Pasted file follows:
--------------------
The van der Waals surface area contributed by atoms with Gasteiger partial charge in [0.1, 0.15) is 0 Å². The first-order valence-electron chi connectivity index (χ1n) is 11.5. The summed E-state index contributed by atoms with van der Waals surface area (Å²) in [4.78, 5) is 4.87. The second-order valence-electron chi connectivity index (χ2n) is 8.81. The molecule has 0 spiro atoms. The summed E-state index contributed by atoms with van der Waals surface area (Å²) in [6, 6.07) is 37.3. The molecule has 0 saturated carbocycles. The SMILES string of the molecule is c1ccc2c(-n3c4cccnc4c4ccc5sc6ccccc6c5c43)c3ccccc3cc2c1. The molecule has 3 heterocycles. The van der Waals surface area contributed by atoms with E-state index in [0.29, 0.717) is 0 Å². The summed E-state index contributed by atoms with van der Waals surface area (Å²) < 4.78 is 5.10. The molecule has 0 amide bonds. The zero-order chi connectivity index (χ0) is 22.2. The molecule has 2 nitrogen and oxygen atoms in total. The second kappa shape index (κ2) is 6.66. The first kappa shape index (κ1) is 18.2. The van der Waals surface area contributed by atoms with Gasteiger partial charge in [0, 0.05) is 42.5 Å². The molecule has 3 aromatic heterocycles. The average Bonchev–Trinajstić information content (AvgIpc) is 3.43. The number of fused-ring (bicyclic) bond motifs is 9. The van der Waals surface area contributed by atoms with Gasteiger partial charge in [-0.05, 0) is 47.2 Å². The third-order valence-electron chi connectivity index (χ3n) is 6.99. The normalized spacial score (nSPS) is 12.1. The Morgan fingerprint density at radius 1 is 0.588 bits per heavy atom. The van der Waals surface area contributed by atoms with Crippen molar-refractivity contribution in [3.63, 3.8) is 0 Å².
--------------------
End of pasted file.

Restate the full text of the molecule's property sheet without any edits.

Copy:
The van der Waals surface area contributed by atoms with Gasteiger partial charge in [0.1, 0.15) is 0 Å². The first-order valence-electron chi connectivity index (χ1n) is 11.5. The summed E-state index contributed by atoms with van der Waals surface area (Å²) in [4.78, 5) is 4.87. The second-order valence-electron chi connectivity index (χ2n) is 8.81. The molecule has 0 spiro atoms. The summed E-state index contributed by atoms with van der Waals surface area (Å²) in [6, 6.07) is 37.3. The molecule has 0 saturated carbocycles. The SMILES string of the molecule is c1ccc2c(-n3c4cccnc4c4ccc5sc6ccccc6c5c43)c3ccccc3cc2c1. The molecule has 3 heterocycles. The van der Waals surface area contributed by atoms with E-state index in [0.29, 0.717) is 0 Å². The summed E-state index contributed by atoms with van der Waals surface area (Å²) < 4.78 is 5.10. The molecule has 0 amide bonds. The zero-order chi connectivity index (χ0) is 22.2. The molecule has 2 nitrogen and oxygen atoms in total. The second kappa shape index (κ2) is 6.66. The first kappa shape index (κ1) is 18.2. The van der Waals surface area contributed by atoms with Gasteiger partial charge in [0, 0.05) is 42.5 Å². The molecule has 3 aromatic heterocycles. The average Bonchev–Trinajstić information content (AvgIpc) is 3.43. The number of fused-ring (bicyclic) bond motifs is 9. The van der Waals surface area contributed by atoms with Gasteiger partial charge in [-0.05, 0) is 47.2 Å². The third-order valence-electron chi connectivity index (χ3n) is 6.99. The normalized spacial score (nSPS) is 12.1. The Morgan fingerprint density at radius 1 is 0.588 bits per heavy atom. The van der Waals surface area contributed by atoms with Crippen molar-refractivity contribution in [3.63, 3.8) is 0 Å².